Hidden Bouquet

This essay is for fans of my work(1). In particular, those who know me as, and/or have read my work under my original byline, Laura J. Mixon(2).

Something has been on my mind lately, dear ones, and I’d like to share it with you. I’m trying to figure out how to tell this as I go, so I hope you’ll bear with me. I can’t tell you everything, but everything I am about to tell you is true.

I don’t talk a lot publicly about my most deeply held beliefs and opinions. I am a storyteller at heart, not an essayist. I remember, even as a kid, preferring to express myself through narrative. Expositive clarity often bleaches out the most important truths, which become blindingly obvious when viewed through the lens of narrative(3).

But there are times when an essay is necessary, and this is one of those times.

Since the release of my latest book, I’ve encountered some fans of my work who seem not merely perplexed, but also hurt, by my choice to adopt a pseudonym(4). That haunts me.

There are likely as many reasons for readers’ reactions to any writer’s choices as there are reactions, and part of my reluctance to write about this stems from an awareness that there is no way I can fully understand, much less speak to, the heart of any reader. But (and this probably sounds kinda goofy, but still, it’s true) how you feel matters to me.

I keep talking to you in my head, you know. Imagining myself telling you this story. Here’s this woman, y’see, who set out with a shining dream. She would write books that would ignite people’s imagination–stories that bring them the joy that I feel when I read a new book by a favorite author. I imagine telling you all the twists and turns of that woman’s life–the choices made, the failures, the wins–and give you this great ending: I’d tell you with a great reveal and flourish how she achieved her dream! Or at the very least, I’d give you a bittersweet but satisfying ending that showed you how she found meaning in it all, despite not achieving everything she’d hoped for.

But neither of those futures has come to pass. My youthful fantasy of a career as a full-time writer has long since twisted away from me. Like many writers–like most, even(5)–I have to satisfy my storytelling jones in the crannies of a life filled with demands and priorities whose importance can’t be wished away or put off.

In the grander scheme of things, that is no tragedy. But I haven’t made peace with all these competing priorities and psychological Gordian knots that separate me from my personal ever-after, whatever it may be. So how can I, honestly, offer a resolution to you? It wouldn’t be honest, and I promised myself I’d be honest with you.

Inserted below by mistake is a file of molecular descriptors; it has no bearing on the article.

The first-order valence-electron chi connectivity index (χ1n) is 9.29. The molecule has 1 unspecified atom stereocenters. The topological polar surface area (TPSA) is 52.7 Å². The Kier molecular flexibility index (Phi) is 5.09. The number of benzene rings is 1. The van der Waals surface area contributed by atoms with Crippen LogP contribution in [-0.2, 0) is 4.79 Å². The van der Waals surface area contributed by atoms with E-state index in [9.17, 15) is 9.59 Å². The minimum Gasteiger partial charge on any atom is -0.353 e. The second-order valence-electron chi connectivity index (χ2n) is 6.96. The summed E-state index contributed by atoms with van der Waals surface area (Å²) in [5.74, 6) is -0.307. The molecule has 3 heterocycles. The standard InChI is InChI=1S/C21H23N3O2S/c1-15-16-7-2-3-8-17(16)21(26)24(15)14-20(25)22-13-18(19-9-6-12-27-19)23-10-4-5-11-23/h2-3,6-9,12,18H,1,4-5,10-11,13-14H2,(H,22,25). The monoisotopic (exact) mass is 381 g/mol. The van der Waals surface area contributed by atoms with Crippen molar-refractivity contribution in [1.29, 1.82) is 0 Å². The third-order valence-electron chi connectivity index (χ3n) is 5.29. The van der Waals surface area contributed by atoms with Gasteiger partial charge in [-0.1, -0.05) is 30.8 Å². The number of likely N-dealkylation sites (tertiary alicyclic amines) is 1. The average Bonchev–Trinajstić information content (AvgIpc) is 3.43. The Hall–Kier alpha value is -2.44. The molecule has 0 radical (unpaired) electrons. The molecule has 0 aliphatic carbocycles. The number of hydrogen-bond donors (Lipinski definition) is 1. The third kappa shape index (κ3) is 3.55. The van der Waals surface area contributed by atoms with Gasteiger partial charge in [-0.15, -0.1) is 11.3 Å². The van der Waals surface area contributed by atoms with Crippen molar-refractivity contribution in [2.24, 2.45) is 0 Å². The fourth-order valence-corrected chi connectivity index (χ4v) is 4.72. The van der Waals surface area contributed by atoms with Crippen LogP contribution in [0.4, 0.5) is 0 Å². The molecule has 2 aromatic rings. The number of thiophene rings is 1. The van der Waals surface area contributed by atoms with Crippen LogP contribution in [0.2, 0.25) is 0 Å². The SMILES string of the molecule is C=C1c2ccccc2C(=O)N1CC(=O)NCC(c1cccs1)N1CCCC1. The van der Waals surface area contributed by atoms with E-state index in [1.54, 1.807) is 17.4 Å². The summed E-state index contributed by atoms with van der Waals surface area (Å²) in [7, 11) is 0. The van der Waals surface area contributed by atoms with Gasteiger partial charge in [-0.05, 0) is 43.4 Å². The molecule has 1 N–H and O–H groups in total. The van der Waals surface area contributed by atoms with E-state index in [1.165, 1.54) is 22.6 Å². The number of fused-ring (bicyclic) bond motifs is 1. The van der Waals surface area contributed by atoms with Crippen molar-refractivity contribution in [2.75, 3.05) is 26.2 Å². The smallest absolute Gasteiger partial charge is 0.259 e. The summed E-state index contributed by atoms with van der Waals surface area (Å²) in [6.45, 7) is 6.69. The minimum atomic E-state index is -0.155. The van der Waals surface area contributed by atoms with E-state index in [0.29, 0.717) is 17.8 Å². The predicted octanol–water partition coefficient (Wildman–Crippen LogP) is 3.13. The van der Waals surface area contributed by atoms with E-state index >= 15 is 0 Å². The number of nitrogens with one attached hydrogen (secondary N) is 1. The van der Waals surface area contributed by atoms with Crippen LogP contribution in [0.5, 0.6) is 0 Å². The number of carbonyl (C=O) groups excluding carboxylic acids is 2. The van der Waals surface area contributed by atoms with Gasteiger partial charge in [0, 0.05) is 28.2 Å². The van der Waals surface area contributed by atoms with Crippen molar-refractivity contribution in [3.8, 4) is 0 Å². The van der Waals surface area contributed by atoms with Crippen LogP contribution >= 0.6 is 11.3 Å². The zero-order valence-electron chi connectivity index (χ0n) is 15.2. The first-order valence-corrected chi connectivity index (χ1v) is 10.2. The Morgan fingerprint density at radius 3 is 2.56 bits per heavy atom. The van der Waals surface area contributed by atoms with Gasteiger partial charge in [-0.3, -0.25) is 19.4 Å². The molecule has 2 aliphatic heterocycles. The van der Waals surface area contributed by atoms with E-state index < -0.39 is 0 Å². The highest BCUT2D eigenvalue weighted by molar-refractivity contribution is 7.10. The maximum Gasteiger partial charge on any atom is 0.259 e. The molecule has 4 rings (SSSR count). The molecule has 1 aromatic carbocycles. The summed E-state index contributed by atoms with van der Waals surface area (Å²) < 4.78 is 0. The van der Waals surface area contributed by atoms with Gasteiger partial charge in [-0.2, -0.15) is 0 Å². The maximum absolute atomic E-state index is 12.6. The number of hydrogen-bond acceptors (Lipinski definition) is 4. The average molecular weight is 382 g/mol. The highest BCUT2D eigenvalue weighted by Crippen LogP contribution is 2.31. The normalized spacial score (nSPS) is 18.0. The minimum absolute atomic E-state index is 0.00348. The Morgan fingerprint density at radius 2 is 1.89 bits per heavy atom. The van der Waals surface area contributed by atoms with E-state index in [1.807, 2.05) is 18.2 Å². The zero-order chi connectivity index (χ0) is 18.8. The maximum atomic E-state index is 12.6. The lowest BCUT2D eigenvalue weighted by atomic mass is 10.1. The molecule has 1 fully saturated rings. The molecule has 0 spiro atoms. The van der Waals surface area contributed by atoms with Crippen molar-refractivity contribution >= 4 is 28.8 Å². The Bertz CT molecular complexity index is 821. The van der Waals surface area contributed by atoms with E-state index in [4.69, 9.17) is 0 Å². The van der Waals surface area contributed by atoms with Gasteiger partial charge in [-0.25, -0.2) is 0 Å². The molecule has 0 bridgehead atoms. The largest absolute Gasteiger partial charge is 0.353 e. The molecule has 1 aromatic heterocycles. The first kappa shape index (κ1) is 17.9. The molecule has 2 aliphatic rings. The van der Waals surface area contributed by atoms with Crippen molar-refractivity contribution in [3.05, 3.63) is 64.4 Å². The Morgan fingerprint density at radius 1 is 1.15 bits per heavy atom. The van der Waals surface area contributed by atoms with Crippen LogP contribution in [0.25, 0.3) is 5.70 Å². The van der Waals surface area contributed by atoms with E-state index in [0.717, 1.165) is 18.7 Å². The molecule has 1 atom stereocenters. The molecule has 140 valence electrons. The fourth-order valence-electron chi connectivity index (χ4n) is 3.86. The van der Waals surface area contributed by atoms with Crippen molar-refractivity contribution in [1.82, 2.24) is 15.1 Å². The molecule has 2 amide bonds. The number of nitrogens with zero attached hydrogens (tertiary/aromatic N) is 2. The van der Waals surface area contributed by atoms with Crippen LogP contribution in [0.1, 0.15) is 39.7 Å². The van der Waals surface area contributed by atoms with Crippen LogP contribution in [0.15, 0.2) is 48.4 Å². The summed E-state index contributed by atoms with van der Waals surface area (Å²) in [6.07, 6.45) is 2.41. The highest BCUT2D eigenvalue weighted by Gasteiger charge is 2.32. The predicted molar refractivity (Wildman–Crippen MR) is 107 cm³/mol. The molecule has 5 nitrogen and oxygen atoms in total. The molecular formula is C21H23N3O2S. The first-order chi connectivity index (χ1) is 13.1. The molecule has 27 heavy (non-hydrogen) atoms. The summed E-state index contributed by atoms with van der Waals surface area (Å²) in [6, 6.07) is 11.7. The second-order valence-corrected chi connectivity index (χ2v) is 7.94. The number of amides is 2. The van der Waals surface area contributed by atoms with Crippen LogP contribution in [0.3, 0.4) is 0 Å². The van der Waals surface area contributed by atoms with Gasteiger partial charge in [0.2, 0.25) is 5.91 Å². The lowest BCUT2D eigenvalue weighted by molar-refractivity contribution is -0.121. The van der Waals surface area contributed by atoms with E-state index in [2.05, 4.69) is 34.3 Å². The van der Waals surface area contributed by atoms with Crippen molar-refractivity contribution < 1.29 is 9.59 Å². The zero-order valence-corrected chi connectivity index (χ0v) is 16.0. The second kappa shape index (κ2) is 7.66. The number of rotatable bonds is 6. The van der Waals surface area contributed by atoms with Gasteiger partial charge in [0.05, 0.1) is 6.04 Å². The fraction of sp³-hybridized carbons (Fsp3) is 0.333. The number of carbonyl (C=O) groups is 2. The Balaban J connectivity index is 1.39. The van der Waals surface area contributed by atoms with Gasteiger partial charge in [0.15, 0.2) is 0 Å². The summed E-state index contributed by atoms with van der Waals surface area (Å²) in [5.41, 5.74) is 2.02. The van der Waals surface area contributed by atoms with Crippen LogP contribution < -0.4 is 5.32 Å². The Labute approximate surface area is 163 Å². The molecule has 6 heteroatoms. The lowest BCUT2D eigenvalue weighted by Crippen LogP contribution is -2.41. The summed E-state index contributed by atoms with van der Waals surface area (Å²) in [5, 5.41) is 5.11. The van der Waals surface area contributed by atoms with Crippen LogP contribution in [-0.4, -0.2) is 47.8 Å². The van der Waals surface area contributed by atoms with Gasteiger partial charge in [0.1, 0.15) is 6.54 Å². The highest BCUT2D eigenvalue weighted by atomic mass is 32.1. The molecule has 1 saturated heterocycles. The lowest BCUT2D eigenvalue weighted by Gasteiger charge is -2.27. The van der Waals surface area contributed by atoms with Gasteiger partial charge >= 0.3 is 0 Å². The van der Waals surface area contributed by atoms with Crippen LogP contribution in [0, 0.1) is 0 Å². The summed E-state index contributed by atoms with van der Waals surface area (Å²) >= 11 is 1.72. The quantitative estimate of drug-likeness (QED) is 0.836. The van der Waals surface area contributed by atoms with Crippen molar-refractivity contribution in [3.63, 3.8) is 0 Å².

So herewith, some honesty.

Some of y’all may not care at all that I’ve adopted a new byline, or may not have read my prior works, and you are right there going, hey, I don’t care what you call yourself, as long as you keep writing. Thanks; I appreciate that.

But here’s what my conscience is saying. By abandoning my previous byline, I’ve left some of my readers feeling abandoned, as if their loyalty didn’t matter. And by choosing a gender-neutral byline, I prioritized my own success over my commitment to my fellow women in SFF and science.

To the former, I need you to know: your loyalty really does matter to me.

The nine-year stretch between UP AGAINST IT and BURNING THE ICE was paved with miles of sharp stones. I have many things to be thankful for in my life. But for a variety of reasons, it was hard for me to fight my way back to my writing, and donning a new name seemed like a good way to reboot.

It was my own difficulties and painful memories I was putting behind me, in other words; not you. I am deeply grateful for your readership, and I hope you will be willing to make the leap with me.

To the latter, I say: your criticism is just. But I hope you can believe, I haven’t abandoned you either.

When I was first setting out as a writer, back in my twenties, I spent a long time pondering whether I should write under L. J. Mixon(6). I chose my own name because I am first and foremost a feminist, and I believe we must all strive to carve out space for each other, as we are able, and that means making hard choices sometimes, and taking a leap of faith that everything will come out all right.

I remember recently attending a meeting with a woman my age, a tech-professional woman about fifty, with salt-and-pepper hair. I remember the rush of gratitude I felt. Her choice not to color her hair–a brave choice for a Professional Woman of a Certain Age–was a vivid and visual affirmation that she could be a valuable contributor without having to pretend she was younger, that she didn’t have to play to the expectation that a woman must be young and attractive to have anything worth saying in a professional setting. I felt like tossing my own graying locks in solidarity!